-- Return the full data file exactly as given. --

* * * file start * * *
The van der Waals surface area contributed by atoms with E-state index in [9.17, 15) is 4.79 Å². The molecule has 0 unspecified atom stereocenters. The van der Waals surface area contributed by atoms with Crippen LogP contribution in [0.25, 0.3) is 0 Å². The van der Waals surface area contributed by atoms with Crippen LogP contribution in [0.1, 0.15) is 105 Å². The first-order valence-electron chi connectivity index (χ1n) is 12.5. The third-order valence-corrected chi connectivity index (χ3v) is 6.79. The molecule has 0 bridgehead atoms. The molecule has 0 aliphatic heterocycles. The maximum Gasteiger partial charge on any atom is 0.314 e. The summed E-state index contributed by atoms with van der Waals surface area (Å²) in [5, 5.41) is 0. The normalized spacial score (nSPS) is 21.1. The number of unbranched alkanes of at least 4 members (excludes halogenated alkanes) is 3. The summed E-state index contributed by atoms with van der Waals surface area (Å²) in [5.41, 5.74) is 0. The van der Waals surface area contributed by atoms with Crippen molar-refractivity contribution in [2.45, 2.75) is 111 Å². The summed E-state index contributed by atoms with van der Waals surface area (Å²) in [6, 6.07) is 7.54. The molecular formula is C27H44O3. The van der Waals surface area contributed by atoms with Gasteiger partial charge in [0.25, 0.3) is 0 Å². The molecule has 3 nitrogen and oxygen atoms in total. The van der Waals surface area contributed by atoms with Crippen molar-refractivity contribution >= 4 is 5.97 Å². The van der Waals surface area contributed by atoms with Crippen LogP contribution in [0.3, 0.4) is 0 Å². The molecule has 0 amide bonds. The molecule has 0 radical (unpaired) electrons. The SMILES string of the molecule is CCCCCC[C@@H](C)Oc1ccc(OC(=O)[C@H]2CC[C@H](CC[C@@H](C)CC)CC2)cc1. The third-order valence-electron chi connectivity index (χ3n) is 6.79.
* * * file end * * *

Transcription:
The van der Waals surface area contributed by atoms with E-state index in [9.17, 15) is 4.79 Å². The molecule has 0 unspecified atom stereocenters. The van der Waals surface area contributed by atoms with Crippen LogP contribution in [0.25, 0.3) is 0 Å². The van der Waals surface area contributed by atoms with Crippen LogP contribution in [0.1, 0.15) is 105 Å². The first-order valence-electron chi connectivity index (χ1n) is 12.5. The third-order valence-corrected chi connectivity index (χ3v) is 6.79. The molecule has 0 bridgehead atoms. The molecule has 0 aliphatic heterocycles. The maximum Gasteiger partial charge on any atom is 0.314 e. The summed E-state index contributed by atoms with van der Waals surface area (Å²) in [5, 5.41) is 0. The normalized spacial score (nSPS) is 21.1. The number of unbranched alkanes of at least 4 members (excludes halogenated alkanes) is 3. The summed E-state index contributed by atoms with van der Waals surface area (Å²) in [5.41, 5.74) is 0. The van der Waals surface area contributed by atoms with Crippen molar-refractivity contribution in [2.45, 2.75) is 111 Å². The summed E-state index contributed by atoms with van der Waals surface area (Å²) in [6, 6.07) is 7.54. The molecular formula is C27H44O3. The van der Waals surface area contributed by atoms with Gasteiger partial charge in [0.25, 0.3) is 0 Å². The molecule has 3 nitrogen and oxygen atoms in total. The van der Waals surface area contributed by atoms with Crippen molar-refractivity contribution >= 4 is 5.97 Å². The van der Waals surface area contributed by atoms with Crippen LogP contribution in [0.3, 0.4) is 0 Å². The molecule has 0 amide bonds. The molecule has 0 radical (unpaired) electrons. The SMILES string of the molecule is CCCCCC[C@@H](C)Oc1ccc(OC(=O)[C@H]2CC[C@H](CC[C@@H](C)CC)CC2)cc1. The third-order valence-electron chi connectivity index (χ3n) is 6.79.